Experience tells us that we have to tackle the root causes of the development challenges today or we will spend much more time in future trying to deal with the symptoms. Almost 90 per cent of all young people live in developing countries. It is clear that we must harness the full potential of young people in order to guide developing countries towards a prosperous and stable future. The Government are fully committed to achieving better outcomes for young people in the poorest countries. There is a lot of good work under way. For example, in Sierra Leone, UK support has enabled 11,300 people aged between 18 and 28 to be trained as volunteer peer educators to work in schools and local communities to change health behaviours and reduce vulnerability to HIV. In Palestine, the UK is providing support through the Civil Society Challenge Fund to reduce poverty and social exclusion among physically disabled young people in the West Bank.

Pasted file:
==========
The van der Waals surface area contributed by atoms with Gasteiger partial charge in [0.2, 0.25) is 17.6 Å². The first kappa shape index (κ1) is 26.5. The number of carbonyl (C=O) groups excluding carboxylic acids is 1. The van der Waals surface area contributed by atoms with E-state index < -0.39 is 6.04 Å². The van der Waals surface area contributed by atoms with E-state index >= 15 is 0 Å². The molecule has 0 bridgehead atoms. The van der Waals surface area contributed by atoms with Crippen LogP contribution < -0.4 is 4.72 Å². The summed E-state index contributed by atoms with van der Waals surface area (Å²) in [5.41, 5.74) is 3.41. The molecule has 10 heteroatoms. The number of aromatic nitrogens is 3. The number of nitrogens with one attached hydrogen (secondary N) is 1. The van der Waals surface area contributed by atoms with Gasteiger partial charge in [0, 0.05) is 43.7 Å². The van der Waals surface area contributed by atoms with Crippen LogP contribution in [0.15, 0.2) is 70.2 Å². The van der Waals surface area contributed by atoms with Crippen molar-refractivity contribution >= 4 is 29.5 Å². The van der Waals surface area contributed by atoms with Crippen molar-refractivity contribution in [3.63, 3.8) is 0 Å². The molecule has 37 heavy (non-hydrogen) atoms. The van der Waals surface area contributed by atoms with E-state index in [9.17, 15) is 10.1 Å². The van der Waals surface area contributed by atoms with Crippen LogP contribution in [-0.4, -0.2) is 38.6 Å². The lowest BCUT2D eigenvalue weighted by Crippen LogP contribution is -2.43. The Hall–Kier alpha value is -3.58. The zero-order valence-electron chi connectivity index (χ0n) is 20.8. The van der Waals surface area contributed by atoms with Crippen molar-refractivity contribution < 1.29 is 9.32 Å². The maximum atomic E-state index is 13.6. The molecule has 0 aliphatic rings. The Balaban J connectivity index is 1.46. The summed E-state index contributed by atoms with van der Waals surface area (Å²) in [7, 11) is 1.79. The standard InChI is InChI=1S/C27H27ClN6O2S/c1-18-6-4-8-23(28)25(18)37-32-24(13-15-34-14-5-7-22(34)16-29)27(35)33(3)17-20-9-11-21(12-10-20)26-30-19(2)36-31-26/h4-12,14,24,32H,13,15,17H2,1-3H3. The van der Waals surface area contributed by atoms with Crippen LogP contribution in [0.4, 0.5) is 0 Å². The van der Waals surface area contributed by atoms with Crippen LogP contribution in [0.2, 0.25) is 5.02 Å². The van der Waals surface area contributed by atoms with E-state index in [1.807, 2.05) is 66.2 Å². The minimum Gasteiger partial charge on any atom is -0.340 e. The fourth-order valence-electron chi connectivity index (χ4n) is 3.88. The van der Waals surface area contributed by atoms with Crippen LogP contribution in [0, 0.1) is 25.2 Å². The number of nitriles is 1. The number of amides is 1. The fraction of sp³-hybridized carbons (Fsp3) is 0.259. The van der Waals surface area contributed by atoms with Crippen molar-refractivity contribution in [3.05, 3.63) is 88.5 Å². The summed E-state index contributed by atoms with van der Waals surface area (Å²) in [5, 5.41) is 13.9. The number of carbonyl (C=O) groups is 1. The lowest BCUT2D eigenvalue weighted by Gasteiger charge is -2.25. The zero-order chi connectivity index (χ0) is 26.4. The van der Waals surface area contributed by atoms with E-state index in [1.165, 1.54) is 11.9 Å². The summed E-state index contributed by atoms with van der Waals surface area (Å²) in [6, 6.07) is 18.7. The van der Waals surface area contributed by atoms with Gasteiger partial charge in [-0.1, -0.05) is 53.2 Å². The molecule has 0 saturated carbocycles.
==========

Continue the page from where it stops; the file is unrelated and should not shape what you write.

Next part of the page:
Young people are not merely passive recipients of aid but can be a powerful engine for achieving long-term development. DfID is supporting a number of international and local organisations to enhance youth participation and voice in development. In Brazil, for example, UK support has facilitated 5,300 teenagers and young people to be involved in monitoring public policy and programmes focusing on education. We supported the CSO youth working group to produce its guidance entitled Youth Participation in Development: A Guide for Development Agencies and Policy Makers. We will continue to draw on its strength to work with youth participation in the countries where we work—for example, as we develop new participatory approaches with young people through our partnership with the Nike Foundation.